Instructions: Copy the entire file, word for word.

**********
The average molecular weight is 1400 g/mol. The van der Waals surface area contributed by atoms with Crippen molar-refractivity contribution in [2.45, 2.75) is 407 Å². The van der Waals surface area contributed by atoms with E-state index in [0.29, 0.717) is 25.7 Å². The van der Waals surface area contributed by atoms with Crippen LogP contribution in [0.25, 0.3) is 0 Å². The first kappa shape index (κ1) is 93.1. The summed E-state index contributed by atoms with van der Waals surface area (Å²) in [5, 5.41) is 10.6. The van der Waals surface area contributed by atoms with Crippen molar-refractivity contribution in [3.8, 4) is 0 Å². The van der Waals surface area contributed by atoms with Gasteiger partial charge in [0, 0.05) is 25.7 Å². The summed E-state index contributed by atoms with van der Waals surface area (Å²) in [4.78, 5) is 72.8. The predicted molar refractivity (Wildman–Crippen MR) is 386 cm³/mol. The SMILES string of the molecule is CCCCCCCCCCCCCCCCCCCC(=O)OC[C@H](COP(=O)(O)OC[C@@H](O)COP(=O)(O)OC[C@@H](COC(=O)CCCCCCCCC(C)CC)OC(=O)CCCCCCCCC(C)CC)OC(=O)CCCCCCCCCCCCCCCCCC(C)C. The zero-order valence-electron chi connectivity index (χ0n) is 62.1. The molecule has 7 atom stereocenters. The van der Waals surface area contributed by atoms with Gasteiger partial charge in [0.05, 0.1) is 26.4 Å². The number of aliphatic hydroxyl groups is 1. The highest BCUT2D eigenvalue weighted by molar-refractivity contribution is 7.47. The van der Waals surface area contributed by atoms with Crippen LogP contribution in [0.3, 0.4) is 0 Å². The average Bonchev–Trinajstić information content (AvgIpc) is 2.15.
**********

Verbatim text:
The average molecular weight is 1400 g/mol. The van der Waals surface area contributed by atoms with Crippen molar-refractivity contribution in [2.45, 2.75) is 407 Å². The van der Waals surface area contributed by atoms with E-state index in [0.29, 0.717) is 25.7 Å². The van der Waals surface area contributed by atoms with Crippen LogP contribution in [0.25, 0.3) is 0 Å². The first kappa shape index (κ1) is 93.1. The summed E-state index contributed by atoms with van der Waals surface area (Å²) in [5, 5.41) is 10.6. The van der Waals surface area contributed by atoms with Crippen molar-refractivity contribution in [3.8, 4) is 0 Å². The van der Waals surface area contributed by atoms with Gasteiger partial charge in [0, 0.05) is 25.7 Å². The summed E-state index contributed by atoms with van der Waals surface area (Å²) in [4.78, 5) is 72.8. The predicted molar refractivity (Wildman–Crippen MR) is 386 cm³/mol. The SMILES string of the molecule is CCCCCCCCCCCCCCCCCCCC(=O)OC[C@H](COP(=O)(O)OC[C@@H](O)COP(=O)(O)OC[C@@H](COC(=O)CCCCCCCCC(C)CC)OC(=O)CCCCCCCCC(C)CC)OC(=O)CCCCCCCCCCCCCCCCCC(C)C. The zero-order valence-electron chi connectivity index (χ0n) is 62.1. The molecule has 7 atom stereocenters. The van der Waals surface area contributed by atoms with Gasteiger partial charge in [0.05, 0.1) is 26.4 Å². The number of aliphatic hydroxyl groups is 1. The highest BCUT2D eigenvalue weighted by molar-refractivity contribution is 7.47. The van der Waals surface area contributed by atoms with Crippen LogP contribution in [0.3, 0.4) is 0 Å². The average Bonchev–Trinajstić information content (AvgIpc) is 2.15.